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The People v. Kevin Dewitt Hill

IN THE COURT OF APPEAL OF THE STATE OF CALIFORNIA THIRD APPELLATE DISTRICT (Sacramento)


October 25, 2012

THE PEOPLE, PLAINTIFF AND RESPONDENT,
v.
KEVIN DEWITT HILL, DEFENDANT AND APPELLANT.

(Super. Ct. No. 09F03599)

The opinion of the court was delivered by: Nicholson , J.

P. v. Hill CA3

NOT TO BE PUBLISHED

California Rules of Court, rule 8.1115(a), prohibits courts and parties from citing or relying on opinions not certified for publication or ordered published, except as specified by rule 8.1115(b). This opinion has not been certified for publication or ordered published for purposes of rule 8.1115.

Defendant Kevin DeWitt Hill appeals from the denial of his postjudgment motion to correct the award of presentence conduct credits, arguing the prospective application of Penal Code section 4019,*fn1 the conduct credit provisions of the Criminal Justice Realignment Act of 2011, violates equal protection principles. Following the California Supreme Court's decision in People v. Lara (2012) 54 Cal.4th 896, 906, fn. 9 (Lara), we reject this claim.

RELEVANT FACTUAL AND PROCEDURAL HISTORY*fn2

Defendant pled no contest to attempted robbery (§§ 211/664) and admitted a prior serious felony enhancement (§ 667, subd. (a)), in exchange for a stipulated sentence of seven years eight months. Defendant was sentenced in accordance with the plea and awarded 54 days of actual custody credits and 27 days of conduct credit under the version of section 4019 then in effect. In January 2012, defendant filed a motion to correct the award of credits based on the amendments to section 4019. The court denied the motion. Defendant appeals the denial of that motion.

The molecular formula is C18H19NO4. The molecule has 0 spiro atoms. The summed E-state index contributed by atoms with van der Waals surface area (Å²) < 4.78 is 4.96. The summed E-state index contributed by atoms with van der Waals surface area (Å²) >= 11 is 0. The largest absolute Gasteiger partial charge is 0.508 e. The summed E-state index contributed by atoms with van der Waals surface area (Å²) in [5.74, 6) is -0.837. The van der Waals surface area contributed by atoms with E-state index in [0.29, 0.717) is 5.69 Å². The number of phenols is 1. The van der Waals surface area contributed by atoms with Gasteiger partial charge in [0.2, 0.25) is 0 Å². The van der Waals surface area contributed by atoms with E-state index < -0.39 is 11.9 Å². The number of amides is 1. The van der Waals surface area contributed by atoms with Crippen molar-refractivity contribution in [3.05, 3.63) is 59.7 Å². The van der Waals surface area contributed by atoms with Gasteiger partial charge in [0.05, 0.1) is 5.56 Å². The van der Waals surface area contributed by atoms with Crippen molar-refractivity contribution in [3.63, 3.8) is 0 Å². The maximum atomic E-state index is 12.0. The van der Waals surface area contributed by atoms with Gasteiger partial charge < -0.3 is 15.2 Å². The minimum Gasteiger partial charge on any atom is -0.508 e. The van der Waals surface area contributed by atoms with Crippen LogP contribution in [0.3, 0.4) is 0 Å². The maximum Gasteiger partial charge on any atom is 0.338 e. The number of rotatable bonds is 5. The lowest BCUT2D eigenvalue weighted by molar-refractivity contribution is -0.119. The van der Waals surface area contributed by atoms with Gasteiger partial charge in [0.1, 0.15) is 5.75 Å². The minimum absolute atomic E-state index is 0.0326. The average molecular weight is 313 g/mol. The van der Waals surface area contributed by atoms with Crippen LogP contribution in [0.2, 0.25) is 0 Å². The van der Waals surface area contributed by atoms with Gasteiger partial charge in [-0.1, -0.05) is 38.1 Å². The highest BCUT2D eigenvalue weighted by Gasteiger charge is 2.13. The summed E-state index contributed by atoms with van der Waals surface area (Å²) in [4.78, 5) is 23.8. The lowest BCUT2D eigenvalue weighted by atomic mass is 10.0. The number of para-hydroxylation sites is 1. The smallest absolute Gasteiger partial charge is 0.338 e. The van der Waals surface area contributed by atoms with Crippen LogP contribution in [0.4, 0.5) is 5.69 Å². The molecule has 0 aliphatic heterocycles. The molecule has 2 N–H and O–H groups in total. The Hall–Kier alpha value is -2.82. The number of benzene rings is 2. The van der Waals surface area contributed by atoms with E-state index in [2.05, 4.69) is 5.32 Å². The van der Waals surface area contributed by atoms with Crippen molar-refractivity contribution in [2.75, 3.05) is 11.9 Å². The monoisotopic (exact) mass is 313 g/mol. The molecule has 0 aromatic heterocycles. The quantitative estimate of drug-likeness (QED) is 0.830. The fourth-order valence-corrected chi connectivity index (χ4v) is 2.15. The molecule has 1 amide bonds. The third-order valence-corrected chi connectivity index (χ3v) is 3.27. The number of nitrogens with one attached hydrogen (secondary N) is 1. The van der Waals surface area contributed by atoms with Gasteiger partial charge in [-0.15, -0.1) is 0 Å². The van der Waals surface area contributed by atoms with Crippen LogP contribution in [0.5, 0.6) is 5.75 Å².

DISCUSSION

Defendant argues that the prospective application of section 4019, the conduct credit provisions of the Criminal Justice Realignment Act, violates equal protection principles. This argument was rejected by the California Supreme Court in Lara, supra.

In Lara, the Supreme Court explained its rejection of the defendant's equal protection argument as follows: "As we there [People v. Brown (2012) 54 Cal.4th 314, 328-330 (Brown)] explained, '"[t]he obvious purpose "' of a law increasing credits '"is to affect the behavior of inmates by providing them with incentives to engage in productive work and maintain good conduct while they are in prison." [Citation.] "[T]his incentive purpose has no meaning if an inmate is unaware of it. The very concept demands prospective application."' (Brown, at p. 329, quoting In re Strick (1983) 148 Cal.App.3d 906, 913.) Accordingly, prisoners who serve their pretrial detention before such a law's effective date, and those who serve their detention thereafter, are not similarly situated with respect to the law's purpose. (Brown, at pp. 328-329.)" (Lara, supra, 54 Cal.4th at p. 906, fn. 9.)

DISPOSITION

The judgment is affirmed.

We concur: RAYE , P. J. BLEASE , J.


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